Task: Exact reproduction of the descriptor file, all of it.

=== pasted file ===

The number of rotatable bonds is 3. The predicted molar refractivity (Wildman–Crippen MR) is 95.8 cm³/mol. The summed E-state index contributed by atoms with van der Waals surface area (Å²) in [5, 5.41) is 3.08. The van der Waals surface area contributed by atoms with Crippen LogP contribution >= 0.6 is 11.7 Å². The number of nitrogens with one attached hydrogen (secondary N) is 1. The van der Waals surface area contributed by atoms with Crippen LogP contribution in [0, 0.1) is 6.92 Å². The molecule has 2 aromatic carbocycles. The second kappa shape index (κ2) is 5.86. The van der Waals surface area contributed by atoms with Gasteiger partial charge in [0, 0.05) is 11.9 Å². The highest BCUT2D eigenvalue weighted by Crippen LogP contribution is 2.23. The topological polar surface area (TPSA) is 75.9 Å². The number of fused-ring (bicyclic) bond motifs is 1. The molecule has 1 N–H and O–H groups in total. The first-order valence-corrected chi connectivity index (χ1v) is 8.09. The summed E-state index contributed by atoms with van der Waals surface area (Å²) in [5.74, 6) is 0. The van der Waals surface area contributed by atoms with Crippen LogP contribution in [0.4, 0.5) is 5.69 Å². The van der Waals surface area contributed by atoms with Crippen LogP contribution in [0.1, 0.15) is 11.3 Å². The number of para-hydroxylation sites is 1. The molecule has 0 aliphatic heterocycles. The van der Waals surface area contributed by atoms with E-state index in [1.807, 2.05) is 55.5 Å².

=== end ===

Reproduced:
The number of rotatable bonds is 3. The predicted molar refractivity (Wildman–Crippen MR) is 95.8 cm³/mol. The summed E-state index contributed by atoms with van der Waals surface area (Å²) in [5, 5.41) is 3.08. The van der Waals surface area contributed by atoms with Crippen LogP contribution >= 0.6 is 11.7 Å². The number of nitrogens with one attached hydrogen (secondary N) is 1. The van der Waals surface area contributed by atoms with Crippen LogP contribution in [0, 0.1) is 6.92 Å². The molecule has 2 aromatic carbocycles. The second kappa shape index (κ2) is 5.86. The van der Waals surface area contributed by atoms with Gasteiger partial charge in [0, 0.05) is 11.9 Å². The highest BCUT2D eigenvalue weighted by Crippen LogP contribution is 2.23. The topological polar surface area (TPSA) is 75.9 Å². The number of fused-ring (bicyclic) bond motifs is 1. The molecule has 1 N–H and O–H groups in total. The first-order valence-corrected chi connectivity index (χ1v) is 8.09. The summed E-state index contributed by atoms with van der Waals surface area (Å²) in [5.74, 6) is 0. The van der Waals surface area contributed by atoms with Crippen LogP contribution in [0.4, 0.5) is 5.69 Å². The van der Waals surface area contributed by atoms with Crippen LogP contribution in [0.1, 0.15) is 11.3 Å². The number of para-hydroxylation sites is 1. The molecule has 0 aliphatic heterocycles. The van der Waals surface area contributed by atoms with E-state index in [1.807, 2.05) is 55.5 Å².